Cassidy-Geiger has observed that several of Meissen’s most sculptural works from this period, which are fully Baroque in style, are decorated with chinoiserie painting in the manner of Höroldt.[10] The whimsical and elegant, linear quality of the chinoiseries seems curiously at odds with the expressive, sculptural aspect of the porcelain models themselves. The unexpected fusion of styles may be explained by the fact that the Meissen painting studio was working independently of the modelers at this time, and there was no coordination to ensure a unified artistic vision.[11] The group of table fountains, the Temple of Venus from around 1727 to 1728 (see 50.211.229), and several clock cases dating from around 1727 to 1730 [12] reflect this fusing of disparate styles, and this tension between the sculptural potential of the model and the painted decoration would persist as a theme at the factory for the next two decades.

(For key to shortened references see bibliography in Munger, European Porcelain in the Metropolitan Museum of Art. NY: The Metropolitan Museum of Art, 2018)

1 Rückert 1966, p. 78, no.194, color pl. iv, p. 164, no.851, pl. 202.
2 Cassidy-Geiger 2002b, p.164, n. 12.
3 Despite every effort to compile a comprehensive list, identification made on the basis of old black- and- white photographs and a certain number of ownership changes has made this task very challenging, and the reader is cautioned not to regard the list as definitive. That said, the author is very indebted to the research of Maureen Cassidy-Geiger and Clare Le Corbeiller, both of whom worked exhaustively to catalogue this group of objects.
4 Hetjens- Museum, Deutsches Keramikmuseum, Düsseldorf (Alfred Ziffer in Pietsch and Banz 2010, pp. 296–97, no. 302); Ludwig Collection, Bamberg (Agliano and Jezler- Hübner 2003, p. 34, fig. 35); formerly Abingdon Collection (Christie’s, London, sale cat., July 5, 1949, no. 228; sale held at Highcliffe Castle, Highcliffe, Dorset); Porzellansammlung, Staatliche Kunstsammlungen Dresden (E. Zimmermann 1926, pl. 13); formerly Torre Collection, Zurich (Hofmann 1980, p. 268, no. 39); Mary Moody Northen, Inc., Galveston, Texas (Christie’s, London, sale cat., June 30, 1980, no. 261). The basin of this last fountain appears to be a later replacement and of a different model, and an eighteenth-century origin has been doubted; see Clare Le Corbeiller to Bradley C. Brooks, Curator, Mary Moody Northen, Inc., December 7, 1988, curatorial files, Department of European Sculpture and Decorative Arts, The Metropolitan Museum of Art, New York.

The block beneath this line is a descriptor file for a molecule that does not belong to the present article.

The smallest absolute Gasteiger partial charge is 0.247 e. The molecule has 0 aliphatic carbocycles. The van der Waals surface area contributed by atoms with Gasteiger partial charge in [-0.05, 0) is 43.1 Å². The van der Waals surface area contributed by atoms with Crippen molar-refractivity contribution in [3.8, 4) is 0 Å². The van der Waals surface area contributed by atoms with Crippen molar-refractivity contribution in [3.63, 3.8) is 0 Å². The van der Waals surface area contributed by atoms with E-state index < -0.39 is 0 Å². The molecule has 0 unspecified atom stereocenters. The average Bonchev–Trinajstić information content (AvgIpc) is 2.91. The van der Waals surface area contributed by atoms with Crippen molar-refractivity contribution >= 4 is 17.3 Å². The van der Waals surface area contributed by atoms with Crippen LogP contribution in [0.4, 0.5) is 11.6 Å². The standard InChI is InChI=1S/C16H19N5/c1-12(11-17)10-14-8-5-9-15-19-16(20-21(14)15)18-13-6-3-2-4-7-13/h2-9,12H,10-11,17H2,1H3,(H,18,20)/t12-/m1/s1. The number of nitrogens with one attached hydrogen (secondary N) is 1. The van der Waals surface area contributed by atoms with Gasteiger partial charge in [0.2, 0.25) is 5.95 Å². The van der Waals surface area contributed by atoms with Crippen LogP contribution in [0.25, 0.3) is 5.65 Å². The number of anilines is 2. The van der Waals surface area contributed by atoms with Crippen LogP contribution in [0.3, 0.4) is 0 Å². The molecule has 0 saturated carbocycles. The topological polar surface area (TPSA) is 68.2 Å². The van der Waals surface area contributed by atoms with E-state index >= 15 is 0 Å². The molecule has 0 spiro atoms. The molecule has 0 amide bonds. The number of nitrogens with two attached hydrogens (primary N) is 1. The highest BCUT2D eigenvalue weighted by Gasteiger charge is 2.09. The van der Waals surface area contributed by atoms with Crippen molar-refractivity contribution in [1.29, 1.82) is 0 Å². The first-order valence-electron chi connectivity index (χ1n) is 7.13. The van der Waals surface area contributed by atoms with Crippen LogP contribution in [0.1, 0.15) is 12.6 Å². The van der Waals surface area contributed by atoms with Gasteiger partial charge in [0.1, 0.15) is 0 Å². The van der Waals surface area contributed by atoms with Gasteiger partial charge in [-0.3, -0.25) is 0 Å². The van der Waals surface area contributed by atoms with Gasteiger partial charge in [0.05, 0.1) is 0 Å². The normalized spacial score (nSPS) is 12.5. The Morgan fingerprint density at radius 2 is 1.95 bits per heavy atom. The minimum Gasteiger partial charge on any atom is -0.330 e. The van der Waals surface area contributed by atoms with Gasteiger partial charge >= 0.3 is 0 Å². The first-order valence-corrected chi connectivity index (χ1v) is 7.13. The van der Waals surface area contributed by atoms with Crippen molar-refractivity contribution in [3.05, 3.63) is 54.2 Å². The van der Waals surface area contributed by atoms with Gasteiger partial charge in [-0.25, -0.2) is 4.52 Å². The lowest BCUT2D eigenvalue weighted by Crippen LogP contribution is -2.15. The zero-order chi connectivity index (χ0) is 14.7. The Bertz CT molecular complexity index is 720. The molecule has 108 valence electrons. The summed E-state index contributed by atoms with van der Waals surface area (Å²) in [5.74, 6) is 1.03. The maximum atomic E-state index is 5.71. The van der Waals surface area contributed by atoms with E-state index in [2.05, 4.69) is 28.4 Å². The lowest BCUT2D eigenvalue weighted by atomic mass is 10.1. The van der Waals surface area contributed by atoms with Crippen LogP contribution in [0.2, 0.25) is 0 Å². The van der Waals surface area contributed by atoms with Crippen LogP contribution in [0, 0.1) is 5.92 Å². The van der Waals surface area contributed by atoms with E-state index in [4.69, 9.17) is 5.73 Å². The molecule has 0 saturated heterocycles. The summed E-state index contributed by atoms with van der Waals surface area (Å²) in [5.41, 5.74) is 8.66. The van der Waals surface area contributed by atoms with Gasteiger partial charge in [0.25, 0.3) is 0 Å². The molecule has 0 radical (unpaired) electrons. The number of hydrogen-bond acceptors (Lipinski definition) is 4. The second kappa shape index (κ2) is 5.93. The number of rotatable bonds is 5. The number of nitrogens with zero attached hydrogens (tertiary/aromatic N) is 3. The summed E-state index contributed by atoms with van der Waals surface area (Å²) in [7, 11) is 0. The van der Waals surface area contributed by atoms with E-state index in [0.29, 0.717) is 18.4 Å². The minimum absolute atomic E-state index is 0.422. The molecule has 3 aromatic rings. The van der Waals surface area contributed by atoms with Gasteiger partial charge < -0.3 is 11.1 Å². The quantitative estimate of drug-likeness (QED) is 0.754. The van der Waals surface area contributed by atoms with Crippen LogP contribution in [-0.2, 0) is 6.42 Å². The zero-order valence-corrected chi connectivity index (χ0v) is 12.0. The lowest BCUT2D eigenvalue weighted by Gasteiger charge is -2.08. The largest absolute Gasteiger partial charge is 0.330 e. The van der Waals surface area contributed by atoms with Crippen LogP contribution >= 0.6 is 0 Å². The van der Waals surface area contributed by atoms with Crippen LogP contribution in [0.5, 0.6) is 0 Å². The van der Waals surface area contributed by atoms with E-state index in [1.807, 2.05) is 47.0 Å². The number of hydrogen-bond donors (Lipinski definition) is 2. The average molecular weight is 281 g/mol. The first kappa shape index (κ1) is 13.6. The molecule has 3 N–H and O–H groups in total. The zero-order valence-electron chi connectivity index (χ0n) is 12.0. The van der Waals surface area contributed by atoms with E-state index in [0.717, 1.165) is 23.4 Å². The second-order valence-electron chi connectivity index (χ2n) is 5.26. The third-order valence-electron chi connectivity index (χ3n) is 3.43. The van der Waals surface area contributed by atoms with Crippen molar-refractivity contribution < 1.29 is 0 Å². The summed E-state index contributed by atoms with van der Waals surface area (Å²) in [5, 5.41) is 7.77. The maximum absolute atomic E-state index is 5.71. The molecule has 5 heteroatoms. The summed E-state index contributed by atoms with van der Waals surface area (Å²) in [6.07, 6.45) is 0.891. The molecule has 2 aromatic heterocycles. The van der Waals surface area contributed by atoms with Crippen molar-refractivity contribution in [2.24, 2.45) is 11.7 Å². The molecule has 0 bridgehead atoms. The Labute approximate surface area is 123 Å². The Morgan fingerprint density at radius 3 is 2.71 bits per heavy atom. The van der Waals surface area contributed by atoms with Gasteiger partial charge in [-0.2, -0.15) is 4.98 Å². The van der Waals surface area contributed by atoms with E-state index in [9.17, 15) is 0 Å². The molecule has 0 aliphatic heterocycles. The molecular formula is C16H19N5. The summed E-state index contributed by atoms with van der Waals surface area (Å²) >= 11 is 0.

5 A figure of Neptune and a basin (but without a plinth) are in the Bayerisches Nationalmuseum, Munich (Rückert 1966, p. 78, no. 194, colorpl. iv, p. 164, no. 851, pl. 202); a figure of Neptune (bowl destroyed) and a plinth in the State Hermitage Museum, Saint Petersburg (Butler 1977, no. 3); a figure of Neptune (Sotheby’s, London, sale cat., May 5, 1970, no. 162); a basin in the Kocher Collection (Agliano and Jezler- Hübner 2003, p. 34, no. 10, fig. 36).
6 In a handwritten annotation to the Abingdon sale catalogue, Maureen Cassidy-Geiger observes that the decoration of the basin appears to include dwarfs, even though the sale catalogue description (see note 4 above) cites “Chinese figures” (annotated photocopy in the curatorial files, Department of European Sculpture and Decorative Arts, The Metropolitan Museum of Art).
7 Exotische Welten 2010, p. 78, fol. 9, p. 106, fol. 37.
8 Pietsch 2011, pp. 22–23; Nelson 2013, p. 137.
9 Pietsch 2011, p. 23.
10 Maureen Cassidy-Geiger, note in the curatorial files, June 1987, Department of European Sculpture and Decorative Arts, The Metropolitan Museum of Art.
11 Ibid.
12 See, for example, Reinheckel 1964; Cassidy- Geiger 2008, pp. 232–37, no. 33.

Fountain and basin, Meissen Manufactory (German, 1710–present), Hard-paste porcelain decorated in polychrome enamels, gold; silver spout, German, Meissen